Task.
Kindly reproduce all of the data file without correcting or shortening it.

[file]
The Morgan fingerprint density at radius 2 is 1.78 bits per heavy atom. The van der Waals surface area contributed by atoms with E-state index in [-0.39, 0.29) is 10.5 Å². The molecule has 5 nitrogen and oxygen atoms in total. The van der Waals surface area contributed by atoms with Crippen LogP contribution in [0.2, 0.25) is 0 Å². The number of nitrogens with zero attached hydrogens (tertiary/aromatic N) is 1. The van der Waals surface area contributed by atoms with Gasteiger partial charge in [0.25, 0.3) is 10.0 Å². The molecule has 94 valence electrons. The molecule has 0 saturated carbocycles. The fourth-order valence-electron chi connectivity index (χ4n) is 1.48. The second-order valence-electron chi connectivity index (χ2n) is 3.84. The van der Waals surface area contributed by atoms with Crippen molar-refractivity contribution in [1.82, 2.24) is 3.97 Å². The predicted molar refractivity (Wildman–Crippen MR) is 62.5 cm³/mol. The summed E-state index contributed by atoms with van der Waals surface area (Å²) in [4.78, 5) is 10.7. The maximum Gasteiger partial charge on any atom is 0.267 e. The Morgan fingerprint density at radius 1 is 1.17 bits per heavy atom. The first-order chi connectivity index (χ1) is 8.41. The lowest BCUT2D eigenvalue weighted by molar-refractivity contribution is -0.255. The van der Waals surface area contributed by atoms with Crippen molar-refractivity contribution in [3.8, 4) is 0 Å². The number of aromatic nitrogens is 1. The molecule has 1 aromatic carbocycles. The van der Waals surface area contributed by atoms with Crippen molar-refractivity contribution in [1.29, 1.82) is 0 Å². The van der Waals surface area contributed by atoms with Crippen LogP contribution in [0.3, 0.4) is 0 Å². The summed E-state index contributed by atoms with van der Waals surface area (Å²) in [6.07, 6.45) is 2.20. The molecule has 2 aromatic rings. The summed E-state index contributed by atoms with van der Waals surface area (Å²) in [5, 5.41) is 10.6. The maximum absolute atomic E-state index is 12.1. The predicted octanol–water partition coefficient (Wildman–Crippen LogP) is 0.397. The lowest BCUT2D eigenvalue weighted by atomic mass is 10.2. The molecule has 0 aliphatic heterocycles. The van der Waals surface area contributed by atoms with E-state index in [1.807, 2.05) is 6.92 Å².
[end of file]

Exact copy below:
The Morgan fingerprint density at radius 2 is 1.78 bits per heavy atom. The van der Waals surface area contributed by atoms with E-state index in [-0.39, 0.29) is 10.5 Å². The molecule has 5 nitrogen and oxygen atoms in total. The van der Waals surface area contributed by atoms with Crippen LogP contribution in [0.2, 0.25) is 0 Å². The number of nitrogens with zero attached hydrogens (tertiary/aromatic N) is 1. The van der Waals surface area contributed by atoms with Gasteiger partial charge in [0.25, 0.3) is 10.0 Å². The molecule has 94 valence electrons. The molecule has 0 saturated carbocycles. The fourth-order valence-electron chi connectivity index (χ4n) is 1.48. The second-order valence-electron chi connectivity index (χ2n) is 3.84. The van der Waals surface area contributed by atoms with Crippen molar-refractivity contribution in [1.82, 2.24) is 3.97 Å². The predicted molar refractivity (Wildman–Crippen MR) is 62.5 cm³/mol. The summed E-state index contributed by atoms with van der Waals surface area (Å²) in [4.78, 5) is 10.7. The maximum Gasteiger partial charge on any atom is 0.267 e. The Morgan fingerprint density at radius 1 is 1.17 bits per heavy atom. The first-order chi connectivity index (χ1) is 8.41. The lowest BCUT2D eigenvalue weighted by molar-refractivity contribution is -0.255. The van der Waals surface area contributed by atoms with Crippen molar-refractivity contribution in [3.8, 4) is 0 Å². The number of aromatic nitrogens is 1. The molecule has 1 aromatic carbocycles. The van der Waals surface area contributed by atoms with Crippen molar-refractivity contribution in [1.29, 1.82) is 0 Å². The van der Waals surface area contributed by atoms with Crippen LogP contribution in [0.3, 0.4) is 0 Å². The summed E-state index contributed by atoms with van der Waals surface area (Å²) in [6.07, 6.45) is 2.20. The molecule has 2 aromatic rings. The summed E-state index contributed by atoms with van der Waals surface area (Å²) in [5, 5.41) is 10.6. The maximum absolute atomic E-state index is 12.1. The predicted octanol–water partition coefficient (Wildman–Crippen LogP) is 0.397. The lowest BCUT2D eigenvalue weighted by atomic mass is 10.2. The molecule has 0 aliphatic heterocycles. The van der Waals surface area contributed by atoms with E-state index in [1.807, 2.05) is 6.92 Å².